Today the task of the Test group is no longer confined to the assessment of the quality of proposals at CfE and CfP time. Designing and executing appropriate quality tests in support to Core Experiments has become the norm especially in the Video group.

If a Call requests Proposals, the Requirements group, in conjunction with the Test group and possibly one or more technology group, reviews the result of the AHG and makes a final assessment. If the technologies submitted are judged to be sufficient to initiate the development of a standard, the activity is tranferred to that/those group(s) for standard development.

Current MPEG Chairs are

Requirements Jörn Ostermann Leibniz Univ. Hannover
Systems Youngkwon Lim Samsung
Video Lu Yu, Jens-Rainer Ohm, Gary Sullivan Zhejiang Univ., RWTH Aachen, Microsoft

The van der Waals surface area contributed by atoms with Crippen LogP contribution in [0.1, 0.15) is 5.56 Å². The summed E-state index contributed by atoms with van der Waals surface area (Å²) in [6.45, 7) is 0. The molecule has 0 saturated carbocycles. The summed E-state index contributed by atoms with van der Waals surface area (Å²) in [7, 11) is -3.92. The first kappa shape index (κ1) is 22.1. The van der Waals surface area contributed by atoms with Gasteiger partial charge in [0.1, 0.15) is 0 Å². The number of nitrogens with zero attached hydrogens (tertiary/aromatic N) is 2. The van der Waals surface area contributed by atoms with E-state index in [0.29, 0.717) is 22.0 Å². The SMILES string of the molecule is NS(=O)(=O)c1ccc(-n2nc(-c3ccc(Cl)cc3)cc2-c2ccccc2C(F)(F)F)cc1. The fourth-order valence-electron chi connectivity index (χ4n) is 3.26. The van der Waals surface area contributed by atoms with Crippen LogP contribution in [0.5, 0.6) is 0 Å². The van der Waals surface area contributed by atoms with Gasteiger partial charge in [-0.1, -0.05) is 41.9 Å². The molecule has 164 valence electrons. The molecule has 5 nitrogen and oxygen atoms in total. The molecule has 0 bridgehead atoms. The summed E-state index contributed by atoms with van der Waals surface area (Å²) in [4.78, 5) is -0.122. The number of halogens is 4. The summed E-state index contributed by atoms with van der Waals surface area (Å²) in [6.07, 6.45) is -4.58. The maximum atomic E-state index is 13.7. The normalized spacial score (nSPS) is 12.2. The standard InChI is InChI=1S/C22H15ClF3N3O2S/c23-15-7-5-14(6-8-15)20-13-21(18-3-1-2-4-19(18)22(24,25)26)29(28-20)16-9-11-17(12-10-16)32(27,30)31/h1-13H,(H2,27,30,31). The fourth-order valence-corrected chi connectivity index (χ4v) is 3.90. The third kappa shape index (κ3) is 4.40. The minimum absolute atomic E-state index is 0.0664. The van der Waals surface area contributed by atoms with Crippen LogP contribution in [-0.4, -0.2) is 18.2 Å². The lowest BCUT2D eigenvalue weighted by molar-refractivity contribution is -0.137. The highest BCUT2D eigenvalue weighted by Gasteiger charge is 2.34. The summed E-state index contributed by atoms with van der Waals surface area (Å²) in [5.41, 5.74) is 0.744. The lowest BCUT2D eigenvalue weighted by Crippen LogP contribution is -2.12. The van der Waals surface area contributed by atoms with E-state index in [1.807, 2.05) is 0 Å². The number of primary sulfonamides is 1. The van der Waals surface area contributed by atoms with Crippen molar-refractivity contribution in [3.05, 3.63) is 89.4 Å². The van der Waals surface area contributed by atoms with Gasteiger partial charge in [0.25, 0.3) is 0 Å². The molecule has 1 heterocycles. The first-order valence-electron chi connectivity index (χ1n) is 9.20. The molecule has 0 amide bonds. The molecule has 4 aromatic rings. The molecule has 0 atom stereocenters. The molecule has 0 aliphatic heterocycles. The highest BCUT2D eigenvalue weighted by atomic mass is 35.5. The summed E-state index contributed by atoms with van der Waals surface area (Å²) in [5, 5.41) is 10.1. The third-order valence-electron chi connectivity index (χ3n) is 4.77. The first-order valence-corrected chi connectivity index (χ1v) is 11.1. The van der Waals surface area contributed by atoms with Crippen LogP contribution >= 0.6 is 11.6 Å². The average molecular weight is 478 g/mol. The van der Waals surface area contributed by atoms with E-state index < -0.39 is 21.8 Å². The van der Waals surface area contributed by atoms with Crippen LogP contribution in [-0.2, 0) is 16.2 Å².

Audio Schuyler Quackenbush Audio Research Labs
3DGC Marius Preda Institut Mines Télécom
Test Vittorio Baroncini GBTech
Communication Kyuheon Kim Kyunghee Univ.

The chairs come from a variety of countries (CN, DE. FR, IT, KR, US) and organisations (small/medium size and large companies, and Universities).

Joint meetings

A key MPEG feature is the immediate availability of the necessary technical expertise to discuss matters that cross organisational boundaries. The speed of development and quality of MPEG standards would hardly be possible if MPEG did not have the ability to timely deploy the necessary expertise to address multi-faceted issues.

Let’s take as an example this video where the basketball player is represented as a compressed dynamic point cloud in a 360ᵒ video. The matter is raised at a meeting, discussed at a Chairs meeting where the need for a joint meeting is identified. This is proposed to the MPEG plenary and held with the participation of Requirements, Systems and 3D Graphics Coding experts. The outcome of such a meeting may be anything from the acknowledgement that “we don’t know well enough yet”, to the identification of technologies that can simply be developed as a collaborative effort of MPEG experts or require a CfP.